2015-10-22, Mike Rinder, Something Can Be Done About It
It's hard to top a letter from a scientology lawyer, but here we go...
It's Epic. World-Changing. Powering Up The Planet.
Every event has to be more over the top than the last one. Where can they go next? They already sound like they are writing copy for Marvel Superhero comics. Mad magazine?
Tony Ortega, who is currently in Sydney to launch his latest book, said a new $50m Super Centre on the north shore will become the key base for Scientologists in the Southern Hemisphere.
However, he has claimed it's just an expensive front for dwindling numbers.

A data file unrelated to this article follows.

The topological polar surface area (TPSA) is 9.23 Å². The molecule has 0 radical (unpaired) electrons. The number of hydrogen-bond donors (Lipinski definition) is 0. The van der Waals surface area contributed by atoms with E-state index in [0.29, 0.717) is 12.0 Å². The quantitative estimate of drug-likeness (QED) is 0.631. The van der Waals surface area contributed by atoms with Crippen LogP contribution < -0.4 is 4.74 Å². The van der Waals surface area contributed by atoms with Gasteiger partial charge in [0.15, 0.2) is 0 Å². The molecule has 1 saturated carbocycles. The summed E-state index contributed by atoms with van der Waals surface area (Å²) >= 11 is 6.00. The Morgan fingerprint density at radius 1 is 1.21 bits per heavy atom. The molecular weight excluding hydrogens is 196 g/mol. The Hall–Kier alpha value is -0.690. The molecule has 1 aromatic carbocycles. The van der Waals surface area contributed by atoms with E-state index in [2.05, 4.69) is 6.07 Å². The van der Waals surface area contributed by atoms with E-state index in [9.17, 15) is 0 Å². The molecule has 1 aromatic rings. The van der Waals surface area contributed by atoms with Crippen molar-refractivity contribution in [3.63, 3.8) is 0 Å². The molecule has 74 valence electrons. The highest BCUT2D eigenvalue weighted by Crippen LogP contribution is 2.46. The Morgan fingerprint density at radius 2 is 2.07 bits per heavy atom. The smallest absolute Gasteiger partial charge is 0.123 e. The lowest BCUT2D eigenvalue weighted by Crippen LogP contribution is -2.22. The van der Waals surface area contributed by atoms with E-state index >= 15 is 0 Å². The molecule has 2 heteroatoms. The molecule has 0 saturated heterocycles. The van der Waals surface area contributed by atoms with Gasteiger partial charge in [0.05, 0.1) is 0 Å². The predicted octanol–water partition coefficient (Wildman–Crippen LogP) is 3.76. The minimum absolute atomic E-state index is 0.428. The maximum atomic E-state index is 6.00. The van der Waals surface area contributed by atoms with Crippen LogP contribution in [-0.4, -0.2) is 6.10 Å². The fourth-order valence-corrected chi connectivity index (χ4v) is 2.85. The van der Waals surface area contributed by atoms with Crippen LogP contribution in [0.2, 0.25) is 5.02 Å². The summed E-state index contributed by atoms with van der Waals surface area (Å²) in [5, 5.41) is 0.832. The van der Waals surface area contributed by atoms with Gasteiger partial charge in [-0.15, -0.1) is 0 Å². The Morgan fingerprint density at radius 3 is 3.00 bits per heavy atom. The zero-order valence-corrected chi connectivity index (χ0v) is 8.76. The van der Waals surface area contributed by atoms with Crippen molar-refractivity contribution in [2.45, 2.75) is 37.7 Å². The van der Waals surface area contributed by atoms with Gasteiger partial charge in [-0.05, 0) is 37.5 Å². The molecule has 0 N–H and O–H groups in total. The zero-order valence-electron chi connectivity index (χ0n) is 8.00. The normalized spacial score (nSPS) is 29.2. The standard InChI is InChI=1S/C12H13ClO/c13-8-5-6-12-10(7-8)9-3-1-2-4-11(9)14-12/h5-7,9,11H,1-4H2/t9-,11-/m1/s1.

For 20 years, New York journalist Ortega has been revealing abuses inside Scientology.
"They have a lot of money.. It's the combination of millionaires donating money, paying their workers pennies an hour and not having to pay taxes," he said.
2014-10-22, Mike Rinder, Something Can Be Done About It
Given the enormous interest in the video posted on Marty Rathbun's blog, I am reprinting an article that he published on October 13, 2010 on Moving On Up A Little Higher .
It features Jenny Linson and Dave Bloomberg (along with a number of others), carrying out an earlier, but very similar version of their LAX attack on Mark Rathbun. (My added comments are italicized in red)
Miscavige Meltdown – the Proof
On Saturday afternoon Bascaran posted the photo of Ruddy and Tom Cruise, and Bascaran indicated that the location was London, and that the actors were there for a "spectacular celebration." But what really caught our eye was the large medal around Tom's neck - we recognized it immediately.